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Preparing for the “weird” and wonderful at interview

To put your creativity to test and unveil your personality, employers may no longer just be interested in posing standard interview questions. According to a survey carried out by the recruitment consultancy Michael Page International, two out of five jobseekers were asked a “weird” question during an interview.
So you’ve prepared to answer promptly to questions such as “Where do you see yourself in five years’ time?” or “Why do you want this job?”, but employers might drop in a few seemingly odd questions to see whether, on-the-spot, you’re able to respond well to the most unexpected of enquiries. Take a deep breath and don’t worry: there are often no wrong answers and you should see it as your chance to show off your potential!
“What do you think about garden gnomes?” or “If you were a Microsoft programme, which one would you be?” are some of the weirdest questions reported by the UK newspaper The Guardian in an article addressing the topic.
The survey carried out by Michael Page International asked 1 000 job candidates what their biggest concern is ahead of an interview. According to some 39 % of respondents, “making a first good impression” is what they worry about. But 24 % also worry about “being asked a weird question” that may seem “entirely unrelated to their experience or the role in question”. Furthermore, 67 % of the respondents would be “baffled” by odd questions such as “How would you get an elephant into a fridge?” or “Why are manhole covers round instead of square”.
Creativity is key
Now comes your chance to shine. Embrace the opportunity and, faced with a “weird” interview question, take a moment to think thoroughly about the purpose behind the question – however bizarre it seems at first. Try to understand how it can be related to the role you are interviewing for, to your field of studies, or even the company and respond creatively – without putting logic to one side.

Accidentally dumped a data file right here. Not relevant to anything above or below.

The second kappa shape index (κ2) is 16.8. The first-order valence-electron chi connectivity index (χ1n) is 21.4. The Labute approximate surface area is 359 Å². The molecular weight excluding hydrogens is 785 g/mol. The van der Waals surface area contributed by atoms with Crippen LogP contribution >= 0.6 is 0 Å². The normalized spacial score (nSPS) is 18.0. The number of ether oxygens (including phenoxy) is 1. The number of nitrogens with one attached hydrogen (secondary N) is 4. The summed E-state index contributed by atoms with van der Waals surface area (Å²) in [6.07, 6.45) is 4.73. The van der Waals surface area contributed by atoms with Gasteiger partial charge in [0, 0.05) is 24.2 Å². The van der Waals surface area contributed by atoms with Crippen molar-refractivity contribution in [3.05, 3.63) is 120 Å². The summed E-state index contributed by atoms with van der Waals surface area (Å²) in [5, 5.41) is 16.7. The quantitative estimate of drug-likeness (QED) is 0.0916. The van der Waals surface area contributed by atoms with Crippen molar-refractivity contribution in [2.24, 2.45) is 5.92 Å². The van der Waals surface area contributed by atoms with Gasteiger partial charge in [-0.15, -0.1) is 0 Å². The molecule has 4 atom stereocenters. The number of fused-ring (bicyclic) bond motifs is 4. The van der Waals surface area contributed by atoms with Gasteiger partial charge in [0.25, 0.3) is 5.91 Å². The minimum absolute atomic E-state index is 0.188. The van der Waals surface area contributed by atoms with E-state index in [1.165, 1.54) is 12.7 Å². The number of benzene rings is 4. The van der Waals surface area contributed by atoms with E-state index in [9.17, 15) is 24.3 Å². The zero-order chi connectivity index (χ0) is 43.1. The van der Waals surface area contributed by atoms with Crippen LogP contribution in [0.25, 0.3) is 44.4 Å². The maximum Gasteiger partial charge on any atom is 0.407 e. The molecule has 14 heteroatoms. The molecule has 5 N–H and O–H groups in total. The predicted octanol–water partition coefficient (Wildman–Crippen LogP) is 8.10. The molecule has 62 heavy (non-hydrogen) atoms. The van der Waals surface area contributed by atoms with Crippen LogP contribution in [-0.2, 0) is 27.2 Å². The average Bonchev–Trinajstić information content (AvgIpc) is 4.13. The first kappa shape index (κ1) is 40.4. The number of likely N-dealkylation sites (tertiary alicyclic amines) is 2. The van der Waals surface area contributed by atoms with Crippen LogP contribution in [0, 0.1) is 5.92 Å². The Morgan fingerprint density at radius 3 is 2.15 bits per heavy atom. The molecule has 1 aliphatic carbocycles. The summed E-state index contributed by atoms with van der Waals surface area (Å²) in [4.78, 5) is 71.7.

Michael Page International suggests you practice with a friend ahead of an interview: “Get a friend to test your lateral thinking by asking you weird, unexpected questions – even if they don’t have an obvious answer. The important thing is to demonstrate your creativity, logical thinking and ability to confidently make decisions on the spot without getting flustered”.
So take note: the weird and the wonderful could play a small role in your next interview. Use it as a chance to let potential employers know who you are and get beyond that all-too-often impersonal CV.
Read more:
Read the results of the survey
Read The Guardian article
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Text last edited on: 04/2013

"Focus on…" articles are intended to provide users of the EURES portal with information on current topics and trends and to stimulate discussion and debate. They do not necessarily reflect the view of the European Commission.